Job Interviews: Do’s and Dont’s: Get the Job That You Want By Following Common Sense Tips

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Making your entry or re-entry into today’s job market can be a difficult ordeal. There are many aspects in regards to the modern day job hunt that have changed since recent years. For example; instead of seeing the company owner or talking directly to a job foreperson, you now need to go through the rigorous process of the human resource department. This may involve several interviews including phone interviews, in person aptitude testing and screening. These changes in the interview process of late have allowed companies to weed out candidates that are not qualified and avoid wasting management’s time having further interviews with those who they don’t believe to qualify for a position in their company.

There are several hints and tips in regards to successful interviews, and like anything else that you want to be successful at, these skills must be an integral part of your job hunt. Below are several common-sense interview tips that will help you aquire the positions that you are trying to secure in today’s job market.

Interview Tips:

  • Dress job specific. If you are going for an interview for a job as a welder you would not show up in a white shirt and a tie. Just the same for example if you were going for a job in an office environment you would not show up in blue jeans and an old t-shirt. Look the part, and dress the part.
  • Body piercing studs, rings jewels and dangling chains should be set aside for the time. If it is an office job you are applying for try to make an effort to cover up tattoos that may make some employers that discriminate against such things, judge you by your looks. Many may be of the attitude “If they don’t like it, they don’t have to look.” Well unfortunately they don’t have to hire your tattooed pierced butt either! Go with the flow for the sake of employment. Interviews aren’t necessarily the time to show the “real” you.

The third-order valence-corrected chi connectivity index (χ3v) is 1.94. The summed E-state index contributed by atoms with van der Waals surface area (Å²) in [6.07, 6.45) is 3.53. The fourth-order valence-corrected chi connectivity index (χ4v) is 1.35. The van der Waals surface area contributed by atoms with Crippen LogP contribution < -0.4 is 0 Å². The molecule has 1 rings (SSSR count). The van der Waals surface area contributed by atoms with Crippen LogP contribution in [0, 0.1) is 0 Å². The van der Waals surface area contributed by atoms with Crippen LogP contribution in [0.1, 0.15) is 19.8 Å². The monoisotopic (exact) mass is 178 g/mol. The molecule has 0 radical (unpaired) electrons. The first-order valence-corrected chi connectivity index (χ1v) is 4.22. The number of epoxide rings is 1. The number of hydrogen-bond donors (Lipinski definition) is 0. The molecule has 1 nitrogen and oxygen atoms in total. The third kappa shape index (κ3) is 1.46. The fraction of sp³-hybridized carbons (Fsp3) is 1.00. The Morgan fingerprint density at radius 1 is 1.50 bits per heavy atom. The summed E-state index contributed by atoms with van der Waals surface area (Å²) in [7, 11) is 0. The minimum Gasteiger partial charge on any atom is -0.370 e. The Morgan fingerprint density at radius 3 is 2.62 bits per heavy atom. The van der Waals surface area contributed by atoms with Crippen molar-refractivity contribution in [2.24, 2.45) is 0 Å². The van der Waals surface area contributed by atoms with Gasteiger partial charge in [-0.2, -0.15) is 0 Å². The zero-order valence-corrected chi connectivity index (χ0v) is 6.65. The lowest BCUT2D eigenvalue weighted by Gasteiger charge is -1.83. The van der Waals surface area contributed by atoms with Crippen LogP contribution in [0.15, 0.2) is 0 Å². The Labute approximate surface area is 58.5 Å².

• Learn as much as you can about the company that you are applying to in advance. Learn about what they do, how long they’ve been around, any sister companies that may exist, and so on. Nothing is more impressive than a job candidate that actually understands the nature and the history of the company that they are attempting to gain employment with. This information makes for great small talk when being asked why you wanted to work for the company in the first place. This is a standard question in most if not all interviews, and when one looks blankly at the interviewer, the impression left is not a very positive one.
  • Brush up on your basic math and English skills if you can foresee an aptitude test of that sort coming during an interview. Employers these days expect you to retain basic math and English skills that you may have learned in high school. It is not unusual for them to take note of the way you are speaking and determine whether you use a lot of phrases that are not grammatically correct. This goes more for those who will be working in the public service sector of employment or those who will be working directly with the consumer.
  • Aftershave and perfume should be worn at a bare minimal if at all. There are many concerns these days in regards to employees who are sensitive to the smell of colognes. Over-doing it may also give off the affect that you are trying to entice the opposite sex as opposed to working hard at your intended job.
  • Speak clearly and concisely. Communication skills are high on a potential employers list of qualifications and if you fail express yourself clearly, the employer assumes that your vocabulary is limited and you may have a hard time communicating and co-operating with co-workers. This may not be the case but the old adage about having one chance to make a first impression holds true in the case of the job interview.
  • Ask questions that are job related. If you don’t seem interested in the company, the potential employer usually isn’t interested in you. Listen attentively, but don’t be afraid to ask relevant questions when the opportunity arises. Listen attentively especially when the interviewer is explaining your responsibilities and talking about any history of the company. Make eye contact frequently and act as though these were the most important words that you’ve ever heard uttered.

The bottom line is walking the walk. Go into interview situations as if you are already hired for all of the right actions and responses. Prior to the interview visualize yourself in the position that you are applying for. There is much to be said about visualization techniques, and when it comes to job interviews, they can be a powerful asset.

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